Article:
Brief primer: “Temp Music” is the practice of putting temporary music into a film’s soundtrack during the editing process before any original music is finished, or even earlier – before a composer is approached. It’s useful to the editor and director in getting a feeling for the pacing of a film, and can occasionally be used to show preview audiences, to see if they like the vibe of the soundtrack. The downside, though, is that often a film production will approach a composer, saying that “we made a film, we’ve edited it down, we have a temp track that we think works really well, and the preview audiences love it — but we can’t afford to license any of the tracks we’ve put in, so would you mind writing something very similar, but not so similar so that we don’t get sued?” Generally, then comes the budget, and the composer pouts / chuckles / smiles and nods.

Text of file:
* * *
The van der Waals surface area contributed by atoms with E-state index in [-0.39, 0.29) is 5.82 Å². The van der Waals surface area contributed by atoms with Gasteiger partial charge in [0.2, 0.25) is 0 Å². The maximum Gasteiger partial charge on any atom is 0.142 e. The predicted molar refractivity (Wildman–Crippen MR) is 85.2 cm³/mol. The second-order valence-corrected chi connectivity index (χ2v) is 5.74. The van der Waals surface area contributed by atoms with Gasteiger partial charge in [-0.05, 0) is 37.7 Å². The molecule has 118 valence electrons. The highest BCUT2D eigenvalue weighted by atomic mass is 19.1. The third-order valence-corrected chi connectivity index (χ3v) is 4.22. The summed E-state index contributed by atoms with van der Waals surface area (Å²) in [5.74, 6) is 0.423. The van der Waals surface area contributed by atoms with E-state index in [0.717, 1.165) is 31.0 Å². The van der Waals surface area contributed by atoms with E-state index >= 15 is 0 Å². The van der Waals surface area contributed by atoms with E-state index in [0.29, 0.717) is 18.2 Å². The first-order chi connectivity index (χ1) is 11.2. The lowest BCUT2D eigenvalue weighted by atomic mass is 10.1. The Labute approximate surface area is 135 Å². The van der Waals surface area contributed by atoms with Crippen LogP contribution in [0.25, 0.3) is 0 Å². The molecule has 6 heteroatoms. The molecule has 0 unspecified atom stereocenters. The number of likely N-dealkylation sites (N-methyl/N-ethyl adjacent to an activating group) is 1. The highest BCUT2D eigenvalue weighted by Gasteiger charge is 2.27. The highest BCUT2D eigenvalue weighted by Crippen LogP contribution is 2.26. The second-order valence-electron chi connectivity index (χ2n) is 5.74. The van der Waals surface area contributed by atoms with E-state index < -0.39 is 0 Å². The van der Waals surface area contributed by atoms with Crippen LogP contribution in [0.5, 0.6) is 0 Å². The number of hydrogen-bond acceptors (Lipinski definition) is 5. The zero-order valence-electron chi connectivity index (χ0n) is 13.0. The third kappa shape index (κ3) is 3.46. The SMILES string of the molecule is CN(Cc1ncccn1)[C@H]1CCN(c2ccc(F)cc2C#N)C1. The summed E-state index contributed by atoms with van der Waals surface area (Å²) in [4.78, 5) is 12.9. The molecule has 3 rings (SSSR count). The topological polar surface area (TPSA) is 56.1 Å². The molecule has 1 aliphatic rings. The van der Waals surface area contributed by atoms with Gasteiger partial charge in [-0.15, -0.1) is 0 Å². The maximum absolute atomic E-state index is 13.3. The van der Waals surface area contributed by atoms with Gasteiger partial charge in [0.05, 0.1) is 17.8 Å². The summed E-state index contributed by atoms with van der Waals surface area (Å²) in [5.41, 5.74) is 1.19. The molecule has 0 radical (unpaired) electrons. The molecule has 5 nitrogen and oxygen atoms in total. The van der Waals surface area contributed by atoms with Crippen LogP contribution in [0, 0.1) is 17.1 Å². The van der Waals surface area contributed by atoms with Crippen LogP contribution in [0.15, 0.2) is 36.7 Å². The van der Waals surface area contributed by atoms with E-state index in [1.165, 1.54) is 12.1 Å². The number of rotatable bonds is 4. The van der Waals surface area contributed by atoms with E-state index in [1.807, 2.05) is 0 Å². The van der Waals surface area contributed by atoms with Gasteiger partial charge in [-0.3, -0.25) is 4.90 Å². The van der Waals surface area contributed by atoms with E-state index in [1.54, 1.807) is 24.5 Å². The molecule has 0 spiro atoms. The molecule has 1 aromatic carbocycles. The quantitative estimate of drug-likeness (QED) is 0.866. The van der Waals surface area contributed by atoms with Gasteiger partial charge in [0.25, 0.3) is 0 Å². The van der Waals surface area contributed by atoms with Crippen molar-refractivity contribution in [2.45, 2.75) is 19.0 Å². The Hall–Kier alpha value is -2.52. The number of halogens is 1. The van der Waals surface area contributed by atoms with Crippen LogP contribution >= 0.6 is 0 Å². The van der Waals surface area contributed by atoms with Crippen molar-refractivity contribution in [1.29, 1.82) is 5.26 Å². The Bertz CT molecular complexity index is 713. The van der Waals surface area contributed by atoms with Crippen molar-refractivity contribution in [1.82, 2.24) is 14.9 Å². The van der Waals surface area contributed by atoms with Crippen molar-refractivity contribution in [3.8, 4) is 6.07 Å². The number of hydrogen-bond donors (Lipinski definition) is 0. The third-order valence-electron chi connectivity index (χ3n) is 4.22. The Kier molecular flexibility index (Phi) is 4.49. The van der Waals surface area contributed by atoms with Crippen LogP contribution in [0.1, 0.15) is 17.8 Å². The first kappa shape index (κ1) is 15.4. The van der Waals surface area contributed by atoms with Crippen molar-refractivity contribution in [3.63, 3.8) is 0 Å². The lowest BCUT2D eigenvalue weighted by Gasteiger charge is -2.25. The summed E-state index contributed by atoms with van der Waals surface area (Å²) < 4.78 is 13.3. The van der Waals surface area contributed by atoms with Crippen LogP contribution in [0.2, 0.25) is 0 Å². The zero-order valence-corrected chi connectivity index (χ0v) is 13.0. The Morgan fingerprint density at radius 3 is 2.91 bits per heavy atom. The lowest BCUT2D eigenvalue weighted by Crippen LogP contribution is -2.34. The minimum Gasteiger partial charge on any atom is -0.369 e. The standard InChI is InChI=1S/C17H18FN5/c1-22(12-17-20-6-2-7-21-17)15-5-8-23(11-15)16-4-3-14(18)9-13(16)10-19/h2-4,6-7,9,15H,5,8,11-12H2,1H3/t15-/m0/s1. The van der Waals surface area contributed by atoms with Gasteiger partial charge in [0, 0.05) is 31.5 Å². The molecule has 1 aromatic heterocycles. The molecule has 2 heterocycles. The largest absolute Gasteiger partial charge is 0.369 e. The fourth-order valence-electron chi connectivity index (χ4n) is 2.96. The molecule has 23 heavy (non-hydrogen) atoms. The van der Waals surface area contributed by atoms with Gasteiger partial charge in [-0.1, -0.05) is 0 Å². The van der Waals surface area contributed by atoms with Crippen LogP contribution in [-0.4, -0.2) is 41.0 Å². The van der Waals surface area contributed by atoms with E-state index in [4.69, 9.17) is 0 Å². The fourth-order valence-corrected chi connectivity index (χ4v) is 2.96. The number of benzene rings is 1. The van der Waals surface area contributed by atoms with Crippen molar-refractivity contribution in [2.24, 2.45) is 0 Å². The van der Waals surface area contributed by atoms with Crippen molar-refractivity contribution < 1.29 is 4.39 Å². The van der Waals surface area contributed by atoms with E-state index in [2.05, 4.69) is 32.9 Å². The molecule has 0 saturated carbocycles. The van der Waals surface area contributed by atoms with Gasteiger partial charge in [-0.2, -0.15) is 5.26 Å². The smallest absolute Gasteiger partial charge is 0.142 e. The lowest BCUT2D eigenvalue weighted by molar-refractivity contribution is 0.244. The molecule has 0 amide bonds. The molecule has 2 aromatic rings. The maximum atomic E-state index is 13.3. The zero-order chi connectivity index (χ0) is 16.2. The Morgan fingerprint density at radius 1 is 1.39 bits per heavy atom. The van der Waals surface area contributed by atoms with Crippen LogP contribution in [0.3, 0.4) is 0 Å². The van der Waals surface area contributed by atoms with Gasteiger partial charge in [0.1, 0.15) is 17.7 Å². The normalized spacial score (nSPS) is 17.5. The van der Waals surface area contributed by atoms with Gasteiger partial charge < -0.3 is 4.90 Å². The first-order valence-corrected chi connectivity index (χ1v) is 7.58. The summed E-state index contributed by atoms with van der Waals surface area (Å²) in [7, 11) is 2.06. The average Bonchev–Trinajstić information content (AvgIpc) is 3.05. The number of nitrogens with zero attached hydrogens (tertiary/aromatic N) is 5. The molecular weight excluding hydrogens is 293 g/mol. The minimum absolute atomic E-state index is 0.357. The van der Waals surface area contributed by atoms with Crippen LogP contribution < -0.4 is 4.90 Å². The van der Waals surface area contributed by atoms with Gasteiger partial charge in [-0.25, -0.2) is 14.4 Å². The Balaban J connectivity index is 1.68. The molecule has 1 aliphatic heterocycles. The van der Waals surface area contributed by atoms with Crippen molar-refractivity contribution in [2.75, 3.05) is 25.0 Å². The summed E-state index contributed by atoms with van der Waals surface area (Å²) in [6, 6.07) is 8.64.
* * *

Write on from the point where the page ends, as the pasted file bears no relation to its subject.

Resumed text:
I mention this briefly because, while writing music for my collaboration with the Freefall Dance Company, I made a little temp music of my own.
For quite a few weeks, I had the dancers make movements to a looped version of the harmonium intro from Jeff Buckley’s Lover, You Should’ve Come Over, which you can hear below.
I tried many times to sit down to write something, but nothing came — until the night before the music rehearsal.
Here, then, is my piece “Buckley Loops”, live recording from the dance show itself, featuring Shoko Nagai on accordion, myself on 6-string, and Ron Caswell on tuba.